Reading with... Maryse Meijer

photo: Lewis McVey

Maryse Meijer is the author of the story collections Heartbreaker and the forthcoming Rag. Her new novella, Northwood, was just published by Black Balloon Books.

On your nightstand now:

The Mirror of Tauromachy by Michel Leiris. I'm working on a book about bullfighting, and in my research came across this surrealist gem, complete with incredible line drawings. The first 17 pages are like poetry: dense, wildly imaginative, true. Best thing I've read this year.

Favorite book when you were a child:

Pet Sematary, Stephen King. Actually, this was my twin sister's favorite; she read it 14 times in grade school. It so dominated our literary landscape that I can't remember what my favorite book was. We like to say it taught us about what marriage was all about... thanks, Stephen.

Your top five authors:

Robert Walser--who makes the smallest things feel huge.

Joyce Carol Oates--she's done everything I've ever wanted to do as a writer, and she's done it literally hundreds of times. Her short stories completely informed my own.

Elizabeth Bowen--mainly because of The Death of the Heart, a book worth 1,000 others.

Janet Frame--every book she wrote is heartbreaking.

Anne Carson--because everything she writes is brilliant, effortlessly original and completely human.

Book you've faked reading:

Miss MacIntosh, My Darling, Marguerite Young. An enormous, fairly obscure two-volume epic that I enjoyed carting about for a month. I never got past the first 50 pages and still have no idea what it's about.

Book you're an evangelist for:

How Like a God, Rex Stout. Look, this is the best book you've never read. If you can track down a copy--it's been out of print since the '60s--you won't regret it. Incredibly well-written, bizarre and a rare, early example of a narrative told in the second person that really works. Gut-punchingly good.

Book you've bought for the cover:

Universal Harvester, John Darnielle.

Book you hid from your parents:

The Satanic Bible, Anton LaVey. The ONLY book banned from our household; of course, my twin and I just had to have it.

Book that changed your life:

Strange Angels, Kathe Koja. I read this in my early teens and it really did change my life as a writer; I immediately cribbed Koja's stream-of-consciousness style, and to this day I still find her voice cropping up in my own work. It was the first book I'd read that felt like exactly the sort of thing I wanted to write someday. I read it every year.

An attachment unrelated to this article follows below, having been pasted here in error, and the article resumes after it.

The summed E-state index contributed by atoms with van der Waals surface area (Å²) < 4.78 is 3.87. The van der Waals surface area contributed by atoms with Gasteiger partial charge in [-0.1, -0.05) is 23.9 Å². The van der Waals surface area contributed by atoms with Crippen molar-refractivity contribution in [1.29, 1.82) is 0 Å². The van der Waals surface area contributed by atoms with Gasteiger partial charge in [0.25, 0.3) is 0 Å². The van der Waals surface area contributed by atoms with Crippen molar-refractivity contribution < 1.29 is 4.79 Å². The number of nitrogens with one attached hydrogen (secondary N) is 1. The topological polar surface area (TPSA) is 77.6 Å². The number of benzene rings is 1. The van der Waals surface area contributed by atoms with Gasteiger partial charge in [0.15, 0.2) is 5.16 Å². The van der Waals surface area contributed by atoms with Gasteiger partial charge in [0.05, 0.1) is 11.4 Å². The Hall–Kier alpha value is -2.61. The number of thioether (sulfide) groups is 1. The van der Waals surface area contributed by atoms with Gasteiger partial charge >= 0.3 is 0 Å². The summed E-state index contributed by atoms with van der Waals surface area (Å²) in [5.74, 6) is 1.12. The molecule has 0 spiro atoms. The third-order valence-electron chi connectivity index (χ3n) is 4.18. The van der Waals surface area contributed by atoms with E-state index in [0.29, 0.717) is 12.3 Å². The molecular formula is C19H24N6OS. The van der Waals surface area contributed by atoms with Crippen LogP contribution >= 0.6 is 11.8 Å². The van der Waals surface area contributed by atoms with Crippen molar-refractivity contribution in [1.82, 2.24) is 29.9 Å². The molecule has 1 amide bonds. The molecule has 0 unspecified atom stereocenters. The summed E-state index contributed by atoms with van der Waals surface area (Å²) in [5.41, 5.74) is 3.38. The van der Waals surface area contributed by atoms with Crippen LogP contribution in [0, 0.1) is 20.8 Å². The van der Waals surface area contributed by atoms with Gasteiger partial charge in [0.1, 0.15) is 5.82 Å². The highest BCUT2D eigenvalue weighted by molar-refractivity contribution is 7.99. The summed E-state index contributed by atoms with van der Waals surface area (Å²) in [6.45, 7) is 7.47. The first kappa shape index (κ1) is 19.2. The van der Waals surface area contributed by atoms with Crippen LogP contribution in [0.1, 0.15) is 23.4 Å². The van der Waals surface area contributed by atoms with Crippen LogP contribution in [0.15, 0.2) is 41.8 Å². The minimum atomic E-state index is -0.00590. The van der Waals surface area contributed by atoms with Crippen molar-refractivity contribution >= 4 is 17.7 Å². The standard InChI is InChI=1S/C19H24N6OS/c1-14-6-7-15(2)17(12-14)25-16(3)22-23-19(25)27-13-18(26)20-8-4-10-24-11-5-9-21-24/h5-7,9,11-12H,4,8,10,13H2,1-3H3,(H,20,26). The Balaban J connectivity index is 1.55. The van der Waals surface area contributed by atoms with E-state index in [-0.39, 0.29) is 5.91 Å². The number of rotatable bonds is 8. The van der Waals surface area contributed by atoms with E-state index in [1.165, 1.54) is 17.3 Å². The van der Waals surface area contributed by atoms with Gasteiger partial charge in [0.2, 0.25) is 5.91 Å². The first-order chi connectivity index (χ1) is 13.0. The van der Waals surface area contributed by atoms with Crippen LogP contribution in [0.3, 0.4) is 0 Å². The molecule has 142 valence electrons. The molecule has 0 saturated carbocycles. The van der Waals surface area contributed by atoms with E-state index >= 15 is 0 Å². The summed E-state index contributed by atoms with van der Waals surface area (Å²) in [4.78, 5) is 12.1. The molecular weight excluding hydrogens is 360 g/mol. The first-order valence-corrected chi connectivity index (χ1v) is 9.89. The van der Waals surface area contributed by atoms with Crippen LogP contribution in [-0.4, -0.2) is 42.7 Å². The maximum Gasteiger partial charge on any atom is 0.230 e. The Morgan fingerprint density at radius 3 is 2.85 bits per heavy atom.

Five books you'll never part with:

Autobiography of Red, Anne Carson: A perfect book. Period.

The Vivisector, Patrick White: Sad, difficult, strange--I read it obsessively during geometry class in the 11th grade. Every time I read it, I think about chalk and triangles. In a really good way.

The Gallery, John Horne Burns: A book of sketches, each from a different character's point of view--incredibly beautiful on every level.

Beware of Pity, Stefan Zweig: A juicy, melodramatic story full of spot-on insights into human nature.

The Necrophiliac, Gabrielle Wittkop: A book that transcends taboo; sympathetic, ironic, romantic, lonely--a book that manages to make passion for dead bodies weirdly, beautifully understandable. Truly incredible.

Book you most want to read again for the first time:

Wolf Hall, Hilary Mantel.

I held off reading this novel for years, thinking that something so popular--and historical--could never live up the hype. Well, I was totally wrong--this is one of the best books written in the last 100 years. Or ever. It was so exciting to read a contemporary novel that felt immediately classic; I envy anyone coming to this text for the first time.

Book you wish you'd written:

Transformations, Anne Sexton

I loved this book of poems based on fairy tales so much that I cribbed from it shamelessly while writing Northwood. I actually feel enraged when I think about how good it is; no one should be allowed to be so brilliant. Damn you, Sexton!!

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